It’s tempting for a person or young family to think of a homebuyer report (or any other survey) as an extra expense they don’t really want. After all, there are already so many expenses involved in purchasing property, and for many it seems that the survey will only highlight what they already know. Nothing could be further from the truth, however.
If you’re planning to get a mortgage and acquire a new home, you’re in for a long-term commitment. Research has shown that new couples spend more than £5000 during the first year alone, just for repairs and renovations, fixing things they didn’t know were problem areas. There are simply too many advantages to getting a survey that it would be silly not to have them done. Here’s your all-important guide to a homebuyer report, and what it does for you.
What exactly is it?
The homebuyer report is a report made after a survey of the property, and is much more detailed than the condition report. It’s actually the most popular report requested by home buyers. The surveyor (such as a homebuyer and party wall surveyor Essex from Chekes & Co.) examines the structural integrity and general condition of the property, and then enumerates – if any – the problems they were able to find (if possible, the causes and ways to fix it as well). There are two different types.
The different types
- The homebuyer report – as stated above, it mentions the general condition and lists down any (if any) problems.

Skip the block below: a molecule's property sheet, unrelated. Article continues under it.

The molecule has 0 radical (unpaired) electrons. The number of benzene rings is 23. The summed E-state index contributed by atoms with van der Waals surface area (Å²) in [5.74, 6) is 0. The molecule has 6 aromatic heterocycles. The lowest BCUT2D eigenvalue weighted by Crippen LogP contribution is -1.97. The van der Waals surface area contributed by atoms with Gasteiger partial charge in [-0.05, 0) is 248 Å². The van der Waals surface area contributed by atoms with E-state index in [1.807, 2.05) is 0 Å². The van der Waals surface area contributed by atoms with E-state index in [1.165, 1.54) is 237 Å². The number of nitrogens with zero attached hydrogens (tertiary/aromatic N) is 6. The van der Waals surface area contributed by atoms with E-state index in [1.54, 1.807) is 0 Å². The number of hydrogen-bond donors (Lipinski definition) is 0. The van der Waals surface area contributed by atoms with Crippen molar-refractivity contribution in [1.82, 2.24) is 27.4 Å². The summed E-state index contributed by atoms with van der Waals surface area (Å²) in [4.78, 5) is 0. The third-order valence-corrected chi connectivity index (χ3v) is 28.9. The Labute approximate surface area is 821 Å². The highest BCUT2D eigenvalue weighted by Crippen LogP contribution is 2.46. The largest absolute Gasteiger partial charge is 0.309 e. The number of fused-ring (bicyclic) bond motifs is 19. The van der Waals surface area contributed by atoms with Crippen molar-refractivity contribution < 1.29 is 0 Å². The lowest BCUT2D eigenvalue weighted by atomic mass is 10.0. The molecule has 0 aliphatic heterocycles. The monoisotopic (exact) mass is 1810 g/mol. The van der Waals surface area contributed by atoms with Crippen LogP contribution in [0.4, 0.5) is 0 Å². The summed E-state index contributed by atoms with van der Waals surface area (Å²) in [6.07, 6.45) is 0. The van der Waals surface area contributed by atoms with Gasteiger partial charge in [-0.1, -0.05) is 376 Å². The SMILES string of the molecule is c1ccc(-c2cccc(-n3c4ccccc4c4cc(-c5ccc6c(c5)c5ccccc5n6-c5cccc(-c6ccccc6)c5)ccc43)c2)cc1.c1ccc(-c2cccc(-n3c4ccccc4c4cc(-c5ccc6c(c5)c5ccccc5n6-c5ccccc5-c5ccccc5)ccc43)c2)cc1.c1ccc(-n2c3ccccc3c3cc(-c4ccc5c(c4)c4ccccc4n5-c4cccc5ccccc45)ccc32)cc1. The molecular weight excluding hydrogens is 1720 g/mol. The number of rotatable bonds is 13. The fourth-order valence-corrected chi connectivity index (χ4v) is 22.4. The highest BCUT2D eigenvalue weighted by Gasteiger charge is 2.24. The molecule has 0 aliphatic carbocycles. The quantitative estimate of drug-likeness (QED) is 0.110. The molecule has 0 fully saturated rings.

- The homebuyer report with valuation – same as above, but with an estimated market value of the home mentioned.
The homebuyer report
You should expect the homebuyer report to include the following:
- A current valuation of the property (optional)
- Some background information on the property and its location
- An estimate of what it would cost to rebuild the property (for insurance)
- Details of any major faults in the structural or general condition of the property
- Damp test results
- A list of urgent problems that should be taken care of immediately
- A condition of the property’s timber, and the possible presence of woodworm or rot.
The cost starts at £400, and goes higher depending on the size and kind of property.
The homebuyers report is not just another expense – although for the first-time buyer it may certainly seem that way. The most important advantage is, of course, that you understand exactly what you are buying; but it also allows you to bargain with the seller and prepare much better for the future – even deal with the mortgage lender. It’s not just an expense; it’s a necessity. It’s a means of understanding what you’re getting into.